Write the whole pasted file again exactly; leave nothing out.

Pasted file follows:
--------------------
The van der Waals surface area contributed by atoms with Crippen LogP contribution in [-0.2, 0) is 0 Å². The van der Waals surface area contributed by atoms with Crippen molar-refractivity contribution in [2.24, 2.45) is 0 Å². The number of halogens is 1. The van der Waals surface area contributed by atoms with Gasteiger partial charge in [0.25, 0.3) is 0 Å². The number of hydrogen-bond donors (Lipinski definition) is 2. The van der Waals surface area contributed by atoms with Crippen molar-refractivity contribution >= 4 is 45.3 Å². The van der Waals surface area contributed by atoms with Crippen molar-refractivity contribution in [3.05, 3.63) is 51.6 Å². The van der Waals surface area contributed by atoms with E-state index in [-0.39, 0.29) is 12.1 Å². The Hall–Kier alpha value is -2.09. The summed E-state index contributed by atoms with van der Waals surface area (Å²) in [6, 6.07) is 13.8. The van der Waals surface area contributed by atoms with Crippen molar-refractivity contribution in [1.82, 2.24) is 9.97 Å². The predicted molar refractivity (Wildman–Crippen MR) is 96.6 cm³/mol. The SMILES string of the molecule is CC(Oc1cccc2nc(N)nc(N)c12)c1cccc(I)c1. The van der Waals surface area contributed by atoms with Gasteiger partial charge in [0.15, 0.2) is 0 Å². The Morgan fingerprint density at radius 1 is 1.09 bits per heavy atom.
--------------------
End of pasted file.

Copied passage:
The van der Waals surface area contributed by atoms with Crippen LogP contribution in [-0.2, 0) is 0 Å². The van der Waals surface area contributed by atoms with Crippen molar-refractivity contribution in [2.24, 2.45) is 0 Å². The number of halogens is 1. The van der Waals surface area contributed by atoms with Gasteiger partial charge in [0.25, 0.3) is 0 Å². The number of hydrogen-bond donors (Lipinski definition) is 2. The van der Waals surface area contributed by atoms with Crippen molar-refractivity contribution >= 4 is 45.3 Å². The van der Waals surface area contributed by atoms with Crippen molar-refractivity contribution in [3.05, 3.63) is 51.6 Å². The van der Waals surface area contributed by atoms with E-state index in [-0.39, 0.29) is 12.1 Å². The Hall–Kier alpha value is -2.09. The summed E-state index contributed by atoms with van der Waals surface area (Å²) in [6, 6.07) is 13.8. The van der Waals surface area contributed by atoms with Crippen molar-refractivity contribution in [1.82, 2.24) is 9.97 Å². The predicted molar refractivity (Wildman–Crippen MR) is 96.6 cm³/mol. The SMILES string of the molecule is CC(Oc1cccc2nc(N)nc(N)c12)c1cccc(I)c1. The van der Waals surface area contributed by atoms with Gasteiger partial charge in [0.15, 0.2) is 0 Å². The Morgan fingerprint density at radius 1 is 1.09 bits per heavy atom.